The importance of solving this difficulty correctly cannot be overestimated, not only because we are always obliged to submit to that which is taught by our legitimate shepherds, especially when there is unanimous agreement among them, but also because the universal ordinary Magisterium is infallible on matters it sets forth as divinely revealed — no less infallible than solemn definitions and ex cathedra pronouncements:
Further, by divine and Catholic faith, all those things must be believed which are contained in the written word of God and in tradition, and those which are proposed by the Church, either in a solemn pronouncement or in her ordinary and universal teaching power, to be believed as divinely revealed.
(First Vatican Council, Dogmatic Constitution Dei Filius, Ch. 3; Denz. 1792)
We see, then, that the ordinary Magisterium is infallible when it is exercised “universally” — all the more reason to understand whether by this “universality” is meant extension in space or extension through time.
Let us now have a look at how the adherents of the recognize-and-resist position answer this question:
The first source we will quote is Fr. René Berthod, whose 1980 essay on the ordinary Magisterium is cited and relied upon heavily by the Society of St. Pius X and their adherents.
To summarize: the ordinary magisterium of the Church is infallible when it is truly universal (in space and in time), that is to say, when it is in conformity to and continuous with the teaching of Faith of the Church.
(Canon Rene Berthod, “The Infallibility of the Church’s Ordinary Magisterium”, in Pope or Church? [Kansas City, MO: Angelus Press, 2006], p. 61.)
It is not surprising that the founder of the SSPX, Abp. Marcel Lefebvre, disseminated this harmful error as well, making it a fundamental principle of his resistance theology:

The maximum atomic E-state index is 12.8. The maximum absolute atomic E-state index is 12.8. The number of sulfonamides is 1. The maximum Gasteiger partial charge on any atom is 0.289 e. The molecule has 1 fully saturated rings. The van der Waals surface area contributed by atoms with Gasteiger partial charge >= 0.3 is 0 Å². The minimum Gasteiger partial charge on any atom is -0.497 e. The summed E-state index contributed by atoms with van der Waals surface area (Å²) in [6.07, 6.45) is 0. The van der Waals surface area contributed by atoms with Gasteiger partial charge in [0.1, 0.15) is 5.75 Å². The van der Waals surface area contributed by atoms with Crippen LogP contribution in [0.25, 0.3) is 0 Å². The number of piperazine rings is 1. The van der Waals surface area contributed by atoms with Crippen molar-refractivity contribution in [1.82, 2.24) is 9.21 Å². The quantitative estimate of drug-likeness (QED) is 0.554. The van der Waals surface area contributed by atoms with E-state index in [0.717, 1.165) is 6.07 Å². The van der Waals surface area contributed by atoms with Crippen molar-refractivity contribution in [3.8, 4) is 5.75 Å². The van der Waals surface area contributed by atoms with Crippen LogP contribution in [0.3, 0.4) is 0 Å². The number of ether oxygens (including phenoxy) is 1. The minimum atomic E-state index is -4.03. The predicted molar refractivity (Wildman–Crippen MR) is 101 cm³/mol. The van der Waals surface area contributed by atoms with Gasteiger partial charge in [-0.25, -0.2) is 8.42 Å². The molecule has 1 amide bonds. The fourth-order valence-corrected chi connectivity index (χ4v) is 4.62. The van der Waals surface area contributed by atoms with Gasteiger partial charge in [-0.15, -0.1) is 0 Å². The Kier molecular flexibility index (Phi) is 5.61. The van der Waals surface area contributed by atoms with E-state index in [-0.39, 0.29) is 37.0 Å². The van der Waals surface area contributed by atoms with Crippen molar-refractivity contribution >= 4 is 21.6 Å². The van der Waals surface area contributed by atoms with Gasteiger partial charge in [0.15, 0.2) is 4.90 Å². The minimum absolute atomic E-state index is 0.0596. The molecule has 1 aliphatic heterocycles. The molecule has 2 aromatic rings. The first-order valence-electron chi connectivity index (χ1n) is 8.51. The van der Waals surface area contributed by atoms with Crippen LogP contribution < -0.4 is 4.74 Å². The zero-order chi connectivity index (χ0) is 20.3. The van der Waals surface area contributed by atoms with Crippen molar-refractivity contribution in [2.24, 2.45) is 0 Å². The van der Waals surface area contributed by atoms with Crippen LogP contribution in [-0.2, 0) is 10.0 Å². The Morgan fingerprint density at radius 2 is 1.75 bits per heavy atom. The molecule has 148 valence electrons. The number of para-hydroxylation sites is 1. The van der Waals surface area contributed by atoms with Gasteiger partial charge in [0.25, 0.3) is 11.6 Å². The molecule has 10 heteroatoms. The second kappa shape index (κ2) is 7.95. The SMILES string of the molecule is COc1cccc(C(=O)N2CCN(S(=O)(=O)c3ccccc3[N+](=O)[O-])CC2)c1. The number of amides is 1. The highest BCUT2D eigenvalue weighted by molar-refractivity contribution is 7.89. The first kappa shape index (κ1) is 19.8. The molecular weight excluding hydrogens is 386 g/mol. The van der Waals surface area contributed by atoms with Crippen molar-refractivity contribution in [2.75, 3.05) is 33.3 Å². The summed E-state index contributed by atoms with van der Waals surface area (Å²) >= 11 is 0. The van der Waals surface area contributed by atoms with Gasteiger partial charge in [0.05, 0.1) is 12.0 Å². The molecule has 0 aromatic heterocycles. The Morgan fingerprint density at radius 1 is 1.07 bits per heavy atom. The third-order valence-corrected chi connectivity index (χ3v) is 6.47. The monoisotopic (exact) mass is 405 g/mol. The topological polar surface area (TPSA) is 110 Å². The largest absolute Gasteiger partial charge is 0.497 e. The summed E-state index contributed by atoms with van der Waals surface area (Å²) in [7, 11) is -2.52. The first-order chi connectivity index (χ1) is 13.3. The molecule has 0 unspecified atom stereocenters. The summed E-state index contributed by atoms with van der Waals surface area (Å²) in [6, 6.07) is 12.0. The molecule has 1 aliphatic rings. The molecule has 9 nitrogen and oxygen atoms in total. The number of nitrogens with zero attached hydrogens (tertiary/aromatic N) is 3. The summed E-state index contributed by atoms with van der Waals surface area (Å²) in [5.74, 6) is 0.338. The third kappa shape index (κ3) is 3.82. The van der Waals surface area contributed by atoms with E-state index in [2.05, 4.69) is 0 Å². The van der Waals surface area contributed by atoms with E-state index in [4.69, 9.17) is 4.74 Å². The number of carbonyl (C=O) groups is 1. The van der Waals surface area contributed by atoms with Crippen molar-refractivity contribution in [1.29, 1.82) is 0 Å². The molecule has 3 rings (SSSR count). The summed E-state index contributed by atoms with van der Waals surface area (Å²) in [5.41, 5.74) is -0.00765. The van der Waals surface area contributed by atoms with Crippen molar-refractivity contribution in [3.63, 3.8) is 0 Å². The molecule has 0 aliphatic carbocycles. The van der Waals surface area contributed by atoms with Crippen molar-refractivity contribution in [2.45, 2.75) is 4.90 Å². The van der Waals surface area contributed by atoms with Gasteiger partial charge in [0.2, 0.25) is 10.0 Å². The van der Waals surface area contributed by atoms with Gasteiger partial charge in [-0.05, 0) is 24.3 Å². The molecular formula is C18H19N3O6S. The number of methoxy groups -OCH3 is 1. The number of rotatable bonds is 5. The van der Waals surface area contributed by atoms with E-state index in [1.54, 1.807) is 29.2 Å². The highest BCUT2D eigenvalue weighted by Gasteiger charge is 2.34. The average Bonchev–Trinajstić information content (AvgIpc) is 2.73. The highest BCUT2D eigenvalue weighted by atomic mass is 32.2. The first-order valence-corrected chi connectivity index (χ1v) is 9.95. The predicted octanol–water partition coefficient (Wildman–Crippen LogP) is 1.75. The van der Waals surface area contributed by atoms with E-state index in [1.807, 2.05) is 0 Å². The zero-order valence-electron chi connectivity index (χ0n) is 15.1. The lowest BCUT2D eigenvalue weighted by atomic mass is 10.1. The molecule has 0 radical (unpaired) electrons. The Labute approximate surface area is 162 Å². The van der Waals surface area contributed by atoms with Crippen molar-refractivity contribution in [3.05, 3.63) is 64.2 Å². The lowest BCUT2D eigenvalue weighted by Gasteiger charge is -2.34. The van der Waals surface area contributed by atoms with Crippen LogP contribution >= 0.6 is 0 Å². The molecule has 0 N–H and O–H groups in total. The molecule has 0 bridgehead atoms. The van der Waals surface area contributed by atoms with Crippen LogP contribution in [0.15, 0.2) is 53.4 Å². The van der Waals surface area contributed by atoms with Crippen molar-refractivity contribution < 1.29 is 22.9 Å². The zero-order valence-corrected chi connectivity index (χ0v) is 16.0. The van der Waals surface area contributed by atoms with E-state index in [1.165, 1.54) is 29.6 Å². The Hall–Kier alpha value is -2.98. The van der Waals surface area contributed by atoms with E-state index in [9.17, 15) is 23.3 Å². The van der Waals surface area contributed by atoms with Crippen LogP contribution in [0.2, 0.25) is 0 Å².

What is the criterion to judge whether the ordinary Magisterium is infallible or not? It is fidelity to the whole of tradition. In the event of its not conforming to tradition we are not even bound to submit to the decrees of the Holy Father himself. The same applies to the Council. When it adheres to tradition it must be obeyed since it represents the ordinary Magisterium. But in the event of its introducing measures which are not in accord with tradition there is a far greater freedom of choice, we should therefore have no fear of assessing facts today because we cannot allow ourselves to be swept along on the wave of Modernism which would put our faith at risk and turn us unwittingly into Protestants.
(Abp. Marcel Lefebvre, Un Eveque Parle [Paris, 1974], p. 170; quoted in Michael Davies, Pope John’s Council [Dickinson, TX: Angelus Press, 1977], p. 213.)
One can find the same error repeated by the Novus Ordo Church historian Prof. Roberto de Mattei:
The conditions necessary for the infallibility of the Ordinary Universal Magisterium are that it concerns a doctrine with regard to faith or morals, taught authoritatively in repeated declarations by the Popes and bishops, with an unquestionable and binding character.
The word universal is meant not in the synchronic sense of an extension of space in a particular historical period, but in the diachronic sense of a continuity of time, in order to express a consensus that embraces all epochs of the Church (Cardinal Joseph Ratzinger, Illustrative Doctrinal Note of the conclusive formula of Professio fidei, 29th June 1998, nota 17).
(Roberto de Mattei, “The Synod and the Ordinary Magisterium of the Church”, Corrispondenza Romana [Dec. 10, 2014]; translated by Francesca Romana for Rorate Caeli; underlining added.)